With HBO Max, Warner Bros. Pictures saw some success using a hybrid release strategy for some of their films such as Wonder Woman 1984 and Godzilla vs. Kong at a time when theatrical releases are risky due to the pandemic. Although Wonder Woman 1984 was released in theaters in Korea, the way WarnerMedia releases films will change once HBO Max lands in Korea. Since Warner Bros. Pictures has experience in producing more than 10 Korean films including The Age of Shadows, ILLANG: THE WOLF BRIGADE and The Witch: Part 1. The Subversion, they have a high understanding of the Korean market. It's only a matter of time before they produce K-content.




Competition in OTT Getting Overheated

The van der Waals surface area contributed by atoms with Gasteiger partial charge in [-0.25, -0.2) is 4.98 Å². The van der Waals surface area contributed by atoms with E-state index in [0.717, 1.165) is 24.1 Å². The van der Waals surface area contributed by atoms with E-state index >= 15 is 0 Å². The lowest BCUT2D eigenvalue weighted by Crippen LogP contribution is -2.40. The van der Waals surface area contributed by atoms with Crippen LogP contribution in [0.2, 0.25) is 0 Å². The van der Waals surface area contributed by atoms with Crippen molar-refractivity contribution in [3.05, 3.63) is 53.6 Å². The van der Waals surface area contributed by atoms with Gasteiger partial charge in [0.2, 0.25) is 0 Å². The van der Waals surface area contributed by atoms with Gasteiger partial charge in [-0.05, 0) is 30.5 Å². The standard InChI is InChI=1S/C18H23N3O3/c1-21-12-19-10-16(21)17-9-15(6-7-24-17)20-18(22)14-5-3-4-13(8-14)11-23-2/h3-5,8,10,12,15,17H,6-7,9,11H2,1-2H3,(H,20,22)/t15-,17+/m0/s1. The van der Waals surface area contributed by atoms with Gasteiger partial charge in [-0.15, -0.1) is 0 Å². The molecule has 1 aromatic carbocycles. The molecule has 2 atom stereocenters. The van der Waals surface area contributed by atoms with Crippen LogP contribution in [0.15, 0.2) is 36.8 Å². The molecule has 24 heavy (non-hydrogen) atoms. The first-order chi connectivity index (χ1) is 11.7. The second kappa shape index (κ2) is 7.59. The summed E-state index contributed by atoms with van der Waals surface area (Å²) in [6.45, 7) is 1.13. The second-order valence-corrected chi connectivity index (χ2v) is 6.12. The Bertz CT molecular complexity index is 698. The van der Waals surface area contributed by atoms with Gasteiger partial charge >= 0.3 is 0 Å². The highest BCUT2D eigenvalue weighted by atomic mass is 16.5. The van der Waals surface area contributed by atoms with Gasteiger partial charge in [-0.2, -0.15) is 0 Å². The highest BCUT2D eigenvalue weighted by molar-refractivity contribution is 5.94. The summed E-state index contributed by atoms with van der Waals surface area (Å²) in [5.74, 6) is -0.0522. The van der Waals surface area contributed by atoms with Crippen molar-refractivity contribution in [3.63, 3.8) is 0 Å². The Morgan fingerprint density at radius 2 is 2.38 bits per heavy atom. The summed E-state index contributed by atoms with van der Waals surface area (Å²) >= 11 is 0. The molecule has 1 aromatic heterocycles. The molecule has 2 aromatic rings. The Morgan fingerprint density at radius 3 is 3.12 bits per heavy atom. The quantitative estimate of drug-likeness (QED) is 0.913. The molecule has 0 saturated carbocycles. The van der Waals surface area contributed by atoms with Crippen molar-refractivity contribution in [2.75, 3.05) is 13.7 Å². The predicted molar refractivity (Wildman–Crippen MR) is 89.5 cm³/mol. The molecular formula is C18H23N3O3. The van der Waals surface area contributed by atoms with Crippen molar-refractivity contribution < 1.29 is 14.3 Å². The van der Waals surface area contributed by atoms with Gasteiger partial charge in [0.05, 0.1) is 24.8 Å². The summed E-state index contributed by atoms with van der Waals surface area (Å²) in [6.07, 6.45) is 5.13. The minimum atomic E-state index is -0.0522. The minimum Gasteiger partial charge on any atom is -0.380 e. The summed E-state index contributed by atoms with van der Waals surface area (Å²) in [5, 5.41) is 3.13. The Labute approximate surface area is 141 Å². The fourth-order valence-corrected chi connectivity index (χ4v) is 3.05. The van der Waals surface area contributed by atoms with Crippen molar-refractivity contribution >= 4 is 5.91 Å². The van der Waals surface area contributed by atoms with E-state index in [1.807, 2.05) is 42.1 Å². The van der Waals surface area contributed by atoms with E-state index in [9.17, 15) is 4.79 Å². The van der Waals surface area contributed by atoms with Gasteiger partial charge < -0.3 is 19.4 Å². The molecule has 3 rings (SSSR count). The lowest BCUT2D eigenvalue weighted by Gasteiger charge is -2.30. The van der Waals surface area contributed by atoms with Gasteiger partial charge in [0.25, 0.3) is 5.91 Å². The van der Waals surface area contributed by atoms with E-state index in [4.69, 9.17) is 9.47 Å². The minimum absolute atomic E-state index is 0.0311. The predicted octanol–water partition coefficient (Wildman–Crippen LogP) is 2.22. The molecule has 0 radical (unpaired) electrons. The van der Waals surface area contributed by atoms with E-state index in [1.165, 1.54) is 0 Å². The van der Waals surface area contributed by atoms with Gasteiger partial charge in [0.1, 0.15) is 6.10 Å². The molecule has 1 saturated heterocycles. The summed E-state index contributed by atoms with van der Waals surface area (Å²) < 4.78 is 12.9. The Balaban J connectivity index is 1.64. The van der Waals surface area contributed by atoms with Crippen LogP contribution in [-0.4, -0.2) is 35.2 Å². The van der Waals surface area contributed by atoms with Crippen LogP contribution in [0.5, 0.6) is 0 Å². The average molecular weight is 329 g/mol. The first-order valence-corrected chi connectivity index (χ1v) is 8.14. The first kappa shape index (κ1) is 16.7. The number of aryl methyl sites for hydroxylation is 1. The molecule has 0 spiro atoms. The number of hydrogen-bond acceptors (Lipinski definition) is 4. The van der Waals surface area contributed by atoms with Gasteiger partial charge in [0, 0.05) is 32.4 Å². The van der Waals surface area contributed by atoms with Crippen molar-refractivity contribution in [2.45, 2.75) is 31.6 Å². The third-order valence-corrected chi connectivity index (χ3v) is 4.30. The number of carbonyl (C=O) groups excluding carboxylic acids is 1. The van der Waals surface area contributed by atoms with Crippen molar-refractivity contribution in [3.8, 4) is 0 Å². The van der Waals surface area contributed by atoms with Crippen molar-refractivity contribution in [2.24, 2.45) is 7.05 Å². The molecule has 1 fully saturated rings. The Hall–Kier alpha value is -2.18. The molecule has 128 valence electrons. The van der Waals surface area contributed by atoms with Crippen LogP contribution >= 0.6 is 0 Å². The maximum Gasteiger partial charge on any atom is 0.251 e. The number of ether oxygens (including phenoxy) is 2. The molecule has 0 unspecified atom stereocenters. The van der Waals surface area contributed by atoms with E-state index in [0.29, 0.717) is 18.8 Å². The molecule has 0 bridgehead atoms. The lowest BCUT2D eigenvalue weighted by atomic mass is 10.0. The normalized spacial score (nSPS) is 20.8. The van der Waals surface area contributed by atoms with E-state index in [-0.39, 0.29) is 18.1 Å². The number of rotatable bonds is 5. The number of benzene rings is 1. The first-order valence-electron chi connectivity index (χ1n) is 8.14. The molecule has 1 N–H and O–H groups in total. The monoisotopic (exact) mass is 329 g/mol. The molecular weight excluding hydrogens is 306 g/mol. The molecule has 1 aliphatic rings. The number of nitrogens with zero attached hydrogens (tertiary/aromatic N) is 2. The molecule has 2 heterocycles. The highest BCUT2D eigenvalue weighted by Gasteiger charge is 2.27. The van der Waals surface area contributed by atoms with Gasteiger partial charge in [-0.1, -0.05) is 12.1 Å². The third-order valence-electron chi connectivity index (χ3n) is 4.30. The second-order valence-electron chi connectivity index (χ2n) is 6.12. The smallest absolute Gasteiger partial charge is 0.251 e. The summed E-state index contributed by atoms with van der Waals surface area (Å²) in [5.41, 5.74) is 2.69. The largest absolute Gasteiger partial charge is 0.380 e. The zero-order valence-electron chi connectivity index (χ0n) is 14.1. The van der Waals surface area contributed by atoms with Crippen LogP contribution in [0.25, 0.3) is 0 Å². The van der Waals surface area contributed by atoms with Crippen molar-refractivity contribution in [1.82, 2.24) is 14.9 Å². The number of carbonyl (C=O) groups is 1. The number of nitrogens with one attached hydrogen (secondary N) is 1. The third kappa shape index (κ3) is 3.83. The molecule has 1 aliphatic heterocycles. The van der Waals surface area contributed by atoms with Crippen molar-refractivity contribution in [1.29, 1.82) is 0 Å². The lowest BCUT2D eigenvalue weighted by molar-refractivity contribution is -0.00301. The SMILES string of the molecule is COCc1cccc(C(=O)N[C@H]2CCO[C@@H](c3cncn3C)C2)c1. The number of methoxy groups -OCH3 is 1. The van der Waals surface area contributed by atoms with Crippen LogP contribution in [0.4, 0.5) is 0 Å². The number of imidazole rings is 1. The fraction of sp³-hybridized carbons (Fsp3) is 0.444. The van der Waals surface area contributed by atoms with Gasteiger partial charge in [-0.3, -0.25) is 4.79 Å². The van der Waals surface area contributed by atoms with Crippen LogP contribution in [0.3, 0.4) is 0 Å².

While Netflix is on alert, the situation is getting worse for the domestic OTT companies in Korea that were already struggling due to Netflix. South Korean OTT businesses such as TVING, wavve, WATCHA, and Coupang Play are also striving to secure exclusive content with a growing sense of crisis. The most aggressive of them all is CJ ENM's TVING. With the recent release of their original movie Seobok starring Gong Yoo and Park Bogum, TVING plans to produce about 100 original content by 2023 to secure 8 million paid subscribers. On the other hand, wavve announced its long-term plan to spend a total of 1 trillion won on making original content by 2025. Coupang Play is a dark horse too. It was launched in December 2020 by the strongest player in e-commerce, Coupang. It has begun producing a drama series comprised of 8 episodes featuring Kim Soohyun, one of top K-wave stars. The production cost per episode is said to be 1.25 billion won (about $1 million). Coupang Play is also accelerating its production of the original entertainment show SNL Korea.